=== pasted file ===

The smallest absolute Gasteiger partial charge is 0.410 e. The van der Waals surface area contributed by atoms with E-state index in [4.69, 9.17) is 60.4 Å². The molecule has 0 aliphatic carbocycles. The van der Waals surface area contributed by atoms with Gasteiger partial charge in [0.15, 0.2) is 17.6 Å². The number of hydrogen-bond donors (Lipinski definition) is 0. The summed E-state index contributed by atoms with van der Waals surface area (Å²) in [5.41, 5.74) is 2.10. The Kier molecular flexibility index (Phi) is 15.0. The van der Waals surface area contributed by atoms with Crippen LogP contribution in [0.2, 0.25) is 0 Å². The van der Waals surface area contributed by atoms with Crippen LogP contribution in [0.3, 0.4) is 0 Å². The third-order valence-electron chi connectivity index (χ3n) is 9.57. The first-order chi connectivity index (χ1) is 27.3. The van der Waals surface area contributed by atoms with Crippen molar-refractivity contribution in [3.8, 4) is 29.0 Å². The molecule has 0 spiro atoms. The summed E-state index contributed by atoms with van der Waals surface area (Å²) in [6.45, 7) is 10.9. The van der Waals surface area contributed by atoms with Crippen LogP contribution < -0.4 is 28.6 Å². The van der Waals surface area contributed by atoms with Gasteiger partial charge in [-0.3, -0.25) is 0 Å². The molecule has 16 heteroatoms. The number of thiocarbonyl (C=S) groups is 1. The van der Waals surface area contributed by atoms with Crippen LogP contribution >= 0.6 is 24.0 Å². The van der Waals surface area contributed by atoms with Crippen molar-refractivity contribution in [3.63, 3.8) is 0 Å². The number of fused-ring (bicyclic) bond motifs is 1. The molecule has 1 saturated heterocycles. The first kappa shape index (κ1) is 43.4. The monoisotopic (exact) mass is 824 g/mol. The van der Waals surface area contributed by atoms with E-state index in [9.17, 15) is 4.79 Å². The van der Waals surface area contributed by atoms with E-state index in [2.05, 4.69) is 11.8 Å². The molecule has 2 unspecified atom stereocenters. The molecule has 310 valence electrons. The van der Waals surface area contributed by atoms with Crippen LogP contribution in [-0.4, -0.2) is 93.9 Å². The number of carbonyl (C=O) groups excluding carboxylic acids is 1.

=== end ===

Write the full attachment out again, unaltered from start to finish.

The smallest absolute Gasteiger partial charge is 0.410 e. The van der Waals surface area contributed by atoms with E-state index in [4.69, 9.17) is 60.4 Å². The molecule has 0 aliphatic carbocycles. The van der Waals surface area contributed by atoms with Gasteiger partial charge in [0.15, 0.2) is 17.6 Å². The number of hydrogen-bond donors (Lipinski definition) is 0. The summed E-state index contributed by atoms with van der Waals surface area (Å²) in [5.41, 5.74) is 2.10. The Kier molecular flexibility index (Phi) is 15.0. The van der Waals surface area contributed by atoms with Crippen LogP contribution in [0.2, 0.25) is 0 Å². The van der Waals surface area contributed by atoms with Crippen LogP contribution in [0.3, 0.4) is 0 Å². The third-order valence-electron chi connectivity index (χ3n) is 9.57. The first-order chi connectivity index (χ1) is 27.3. The van der Waals surface area contributed by atoms with Crippen molar-refractivity contribution in [3.8, 4) is 29.0 Å². The molecule has 0 spiro atoms. The summed E-state index contributed by atoms with van der Waals surface area (Å²) in [6.45, 7) is 10.9. The van der Waals surface area contributed by atoms with Crippen LogP contribution < -0.4 is 28.6 Å². The van der Waals surface area contributed by atoms with Gasteiger partial charge in [-0.3, -0.25) is 0 Å². The molecule has 16 heteroatoms. The number of thiocarbonyl (C=S) groups is 1. The van der Waals surface area contributed by atoms with Crippen LogP contribution >= 0.6 is 24.0 Å². The van der Waals surface area contributed by atoms with Crippen molar-refractivity contribution in [3.63, 3.8) is 0 Å². The number of fused-ring (bicyclic) bond motifs is 1. The molecule has 1 saturated heterocycles. The first kappa shape index (κ1) is 43.4. The monoisotopic (exact) mass is 824 g/mol. The van der Waals surface area contributed by atoms with E-state index in [9.17, 15) is 4.79 Å². The van der Waals surface area contributed by atoms with E-state index in [2.05, 4.69) is 11.8 Å². The molecule has 2 unspecified atom stereocenters. The molecule has 310 valence electrons. The van der Waals surface area contributed by atoms with Crippen LogP contribution in [-0.4, -0.2) is 93.9 Å². The number of carbonyl (C=O) groups excluding carboxylic acids is 1.